Lets Talk About Your Hangups

System Signaling 7 or SS7 is the signaling protocol that drives most of todays modern telecom network.   More information can be had at the IEC.  Part of the SS7 protocol is a series of release cause codes.  These are called ISDN or SS7 Release Cause codes These are numeric codes that provide information about call termination.  For example, in a ‘normal’ call, we would expect the call leg that terminated the call first to deliver a release cause of 16.  An abnormally terminated call might show a release cause 41.   A busy call could return a release cause 17 for user busy.   As cool as this is, release causes have their limitations.  When a call ends, the terminating network will or should provide some form of SS7 release cause code, but that number or cause code has its limitations.  It cannot tell whether the phone died, the cabled was cut, if the PBX was reset.   Release causes are generic descriptors, not detailed reports.  Having and knowing these codes is very useful, but it cannot answer all questions about why a call was terminated. 

In the webmanager there is now data that explains which side of the call terminated the connection.  This is a common question and I am happy that we are now able to provide detail to our customers about their calls that before was only available to our engineers .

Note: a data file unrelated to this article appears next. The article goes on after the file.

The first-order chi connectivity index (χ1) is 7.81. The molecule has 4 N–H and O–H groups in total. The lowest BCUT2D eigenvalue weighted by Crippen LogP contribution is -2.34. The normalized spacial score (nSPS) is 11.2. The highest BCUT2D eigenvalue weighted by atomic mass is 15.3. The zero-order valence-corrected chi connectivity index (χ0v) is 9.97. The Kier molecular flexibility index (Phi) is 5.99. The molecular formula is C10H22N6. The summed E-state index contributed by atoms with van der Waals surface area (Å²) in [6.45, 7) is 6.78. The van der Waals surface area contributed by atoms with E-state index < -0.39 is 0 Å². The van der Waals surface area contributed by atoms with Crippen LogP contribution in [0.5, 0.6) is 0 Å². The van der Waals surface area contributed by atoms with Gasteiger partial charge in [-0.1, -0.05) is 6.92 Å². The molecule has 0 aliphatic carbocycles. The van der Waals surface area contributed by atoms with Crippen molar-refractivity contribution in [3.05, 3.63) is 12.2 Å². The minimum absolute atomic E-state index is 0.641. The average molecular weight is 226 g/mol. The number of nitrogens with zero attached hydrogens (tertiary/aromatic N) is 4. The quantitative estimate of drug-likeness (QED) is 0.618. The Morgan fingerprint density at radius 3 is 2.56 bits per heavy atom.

As a note, NICE has also created some of its own proprietary release causes.  They are not actual SS7 release cause codes, but they may appear in your contacts.  A list of those is provided below

IC Auxilary Cause codes Summary

  • 248 – indicates a call was reskilled
  • 250 – Voice Provider Congestion
  • 251 – the business unit did not have enough ports
  • 252 – the call was not able to be dialed
  • 253 – a network error tone was detected, the number was invalid on the IC network
  • 254 – indicates that an actual BUSY TONE was heard or detected
  • 255 – indicates that NICE made the decision to disconnect the call

Understanding all aspects of call flow can be complicated, but NICE is now able to provide more information than ever about your calls and their states.  These new tools and data can greatly help in your contact analysis.  If you still have questions, please contact your CSM and they will arrange for additional engineering support.